Wednesday, May 6, 2009

Economics, Bolivian style

So, I arrived in Copacabana, Bolivia, on the Southern shores of Lake Titicaca on Friday, May 1st. My Bolivian finances at the moment consisted of 2.50 Bolivianos - I was off looking for an ATM. I found one in short order (the only one in town) and soon learned that this particular ATM in this particular town, frequented by lots of tourists, only worked for customers of its bank - Bolivia's Prodem Bank. My Bank of America? Not so much. Ok, on to plan B, I suppose I'll have to change some money - $46 USD and my remaining 40 Peruvian soles yielded a little more than 380 Bolivianos. I could have changed more, but I really hate having to change money - the rates are never all that good, and I like having my hard currency backup... Without devoting too much time to the subject, I went off figuring out whether or not I could actually survive four nights in Copacabana on my fortune of slightly less than 400 Bolivianos. My next stop, La Paz, did have ATM's.

The first day was encouraging - my (private) hotel room cost a grand total of 25 Bs ($1 USD = 7 Bs, so... cheap), and my lunch of fried, freshly caught trout came out to about the same. Unfortunately, my private room smelled and the shower offered two choices of water temperature: freezing cold and uncomfortably lukewarm. So, I headed of to La Cupula, undoubtedly the nicest place to stay in Copacabana (which is a low bar, I know), where I promptly reserved a perfectly comfortable, smell-free room, with an ensuite bathroom, which featured such commodities as hot water (I figured this was probably the nicest room I'd stayed in since Quark put us all up in a fancy hotel in Ushaia prior to the Antarctic cruise) for Sunday and Monday nights. For Saturday night, I was heading off to nearby Isla del Sol.

To get to Isla del Sol, you can either take a 45 minute boat ride, or hike 18km, then get a quick boat trip aacross the channel to the island itself. I, obviously, went with the hiking option, avoided a few Bolivian enterpreneurs who tried offering me a ride to the island for 70 Bs, eventually arrived at the end of the road in Yampupata, where a very sturdy-looking old man rowed me across the channel for 20 Bs. I felt kinda bad because he was, you know, old, but my fears of him having a heart attack were apparently unjustified, and we even chatted amiably a bit (in Spanish!)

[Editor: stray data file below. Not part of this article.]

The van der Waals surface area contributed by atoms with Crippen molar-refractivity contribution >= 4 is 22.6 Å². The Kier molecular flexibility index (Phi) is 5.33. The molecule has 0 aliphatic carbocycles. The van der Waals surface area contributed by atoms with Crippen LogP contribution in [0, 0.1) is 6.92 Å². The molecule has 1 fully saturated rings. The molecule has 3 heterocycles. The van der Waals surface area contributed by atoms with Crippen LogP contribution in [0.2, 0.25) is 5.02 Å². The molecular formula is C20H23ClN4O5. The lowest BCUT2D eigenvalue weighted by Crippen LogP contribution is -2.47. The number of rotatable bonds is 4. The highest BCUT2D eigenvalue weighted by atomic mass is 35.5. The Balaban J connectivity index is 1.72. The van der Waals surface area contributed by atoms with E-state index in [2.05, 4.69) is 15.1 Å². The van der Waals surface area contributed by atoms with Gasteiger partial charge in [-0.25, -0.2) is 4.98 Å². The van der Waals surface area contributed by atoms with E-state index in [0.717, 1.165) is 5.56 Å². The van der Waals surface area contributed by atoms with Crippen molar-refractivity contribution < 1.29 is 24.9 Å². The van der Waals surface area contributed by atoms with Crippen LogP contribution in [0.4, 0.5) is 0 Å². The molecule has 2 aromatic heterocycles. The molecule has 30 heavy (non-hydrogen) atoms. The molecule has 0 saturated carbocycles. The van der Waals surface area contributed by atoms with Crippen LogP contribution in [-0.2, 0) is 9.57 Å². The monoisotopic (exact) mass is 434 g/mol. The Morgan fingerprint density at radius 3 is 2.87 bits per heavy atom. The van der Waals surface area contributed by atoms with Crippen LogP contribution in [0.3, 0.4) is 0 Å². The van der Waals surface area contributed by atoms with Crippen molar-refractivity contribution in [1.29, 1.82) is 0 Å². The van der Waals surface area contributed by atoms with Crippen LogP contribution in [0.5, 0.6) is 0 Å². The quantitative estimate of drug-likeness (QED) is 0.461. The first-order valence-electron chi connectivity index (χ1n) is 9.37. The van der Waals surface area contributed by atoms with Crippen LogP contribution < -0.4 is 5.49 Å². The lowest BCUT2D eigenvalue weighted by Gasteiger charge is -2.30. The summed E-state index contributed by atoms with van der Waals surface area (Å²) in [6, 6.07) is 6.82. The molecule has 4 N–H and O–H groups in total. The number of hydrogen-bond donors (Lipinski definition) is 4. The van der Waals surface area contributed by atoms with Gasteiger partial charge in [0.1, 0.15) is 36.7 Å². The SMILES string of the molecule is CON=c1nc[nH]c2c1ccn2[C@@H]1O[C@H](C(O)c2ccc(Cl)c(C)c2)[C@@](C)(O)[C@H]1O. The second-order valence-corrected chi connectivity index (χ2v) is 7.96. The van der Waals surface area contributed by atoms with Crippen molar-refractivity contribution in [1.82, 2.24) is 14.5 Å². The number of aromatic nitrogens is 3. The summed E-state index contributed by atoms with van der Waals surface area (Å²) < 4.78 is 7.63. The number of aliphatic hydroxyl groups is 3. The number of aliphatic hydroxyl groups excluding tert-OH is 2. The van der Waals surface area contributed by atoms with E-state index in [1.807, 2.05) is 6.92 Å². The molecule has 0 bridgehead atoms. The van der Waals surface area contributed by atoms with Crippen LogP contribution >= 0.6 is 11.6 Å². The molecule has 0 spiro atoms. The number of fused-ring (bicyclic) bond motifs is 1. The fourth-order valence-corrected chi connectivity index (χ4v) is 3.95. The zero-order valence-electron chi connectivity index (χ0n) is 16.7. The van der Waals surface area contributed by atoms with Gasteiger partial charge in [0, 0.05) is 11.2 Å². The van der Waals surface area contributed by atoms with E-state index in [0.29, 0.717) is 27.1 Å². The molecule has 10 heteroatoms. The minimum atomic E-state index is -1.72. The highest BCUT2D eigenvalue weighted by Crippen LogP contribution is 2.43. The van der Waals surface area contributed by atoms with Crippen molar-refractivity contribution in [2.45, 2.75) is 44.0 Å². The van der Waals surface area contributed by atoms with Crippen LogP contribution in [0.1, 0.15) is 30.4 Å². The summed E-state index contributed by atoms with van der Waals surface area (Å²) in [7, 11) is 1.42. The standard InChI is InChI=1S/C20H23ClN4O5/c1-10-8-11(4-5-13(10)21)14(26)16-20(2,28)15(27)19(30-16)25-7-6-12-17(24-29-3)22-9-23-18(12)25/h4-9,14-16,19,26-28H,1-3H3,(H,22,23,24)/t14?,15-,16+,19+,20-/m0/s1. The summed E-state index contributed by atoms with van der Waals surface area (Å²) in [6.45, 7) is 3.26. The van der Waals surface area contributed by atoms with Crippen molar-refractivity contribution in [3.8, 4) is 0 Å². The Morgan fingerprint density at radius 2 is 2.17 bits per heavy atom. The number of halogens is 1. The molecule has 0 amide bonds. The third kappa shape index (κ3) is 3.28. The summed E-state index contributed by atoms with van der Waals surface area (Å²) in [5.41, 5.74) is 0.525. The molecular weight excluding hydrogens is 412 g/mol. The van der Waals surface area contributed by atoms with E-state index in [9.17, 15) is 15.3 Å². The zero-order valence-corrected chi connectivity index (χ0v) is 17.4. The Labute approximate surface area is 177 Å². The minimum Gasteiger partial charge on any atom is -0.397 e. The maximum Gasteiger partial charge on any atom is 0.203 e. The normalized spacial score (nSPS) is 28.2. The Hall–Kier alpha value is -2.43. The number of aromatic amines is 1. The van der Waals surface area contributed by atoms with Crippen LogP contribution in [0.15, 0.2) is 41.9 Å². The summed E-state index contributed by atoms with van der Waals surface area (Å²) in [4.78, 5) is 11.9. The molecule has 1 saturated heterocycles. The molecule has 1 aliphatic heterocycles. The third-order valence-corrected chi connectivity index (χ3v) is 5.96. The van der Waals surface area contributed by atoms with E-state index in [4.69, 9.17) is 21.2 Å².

As I said, the old man was quite sturdy! I still felt kinda guilty for being rowed around... but it was an admittedly relaxing 40 minutes out on the water

The 18km hike took some 3.5 hours (it occurs to me that 18km is more than we hiked on any given day on the Inca trail, but then again they did baby us quite a bit, and the Inca trail went uphill a whole lot more), this gave me plenty of time to reconsider my financial situation. I had some 300 Bs left at that point, I had just agreed to stay at La Cupula for two nights at the nearly astronomical price of $12 USD a night (168 Bs total), I had researched the bus ticket on to La Paz - 25 Bs, the night on Isla del Sol was going to cost another 25 Bs or so, and I didn't yet know how much the transportation to the island and back to Copacabana the next day was going to cost (I was estimating about 50 Bs - turned out to be 40). And I was probably going to have to eat a few meals in the next three days too... I eventually reached the unfortunate conclusion that upon my return to Copacabana I was going to have to cash a traveler's check for $50, as othewise my finances stretched just far enough to cover my lodgings and transportation, but I do tend to enjoy an occasional mean as well. Especially on days when I hike 18kms...

We now pause for a brief intermission for pictures from Isla del Sol:

They say a lot of the views on Isla del Sol look a lot like the Mediterranean - can't argue with this shot

The clear blue water and the boats calmly floating in the distance made me think of Fiji though

And this barren slope was actually most reminiscent of Lake Baikal - I suppose being up at almost 4,000m above sea level will make the nature a little similar to being way up North in Siberia

Admittedly, neither the Mediterranean, nor Fiji, nor Baikal feature any pre-Inca ruins...

A sunset over the island

on the way to the North part of Isla del Sol

The following morning, as I started my walk around the island, I learned that the islanders prefer to charge the tourists admission fees for walking around their island, which led to the following exchange at a Boleteria (ticket office):
- have you got a pass?
- no, how much is it?
- 15 Bolivianos
- Sure, unfortunately, I only have this 200 Boliviano bill, however. Or 7.20 Bs in change [displaying my finances]
- oh... we don't have change for the 200. Blah-blah-blah in Spanish, Ok, just give us the 7 and go, they'll have change for you later.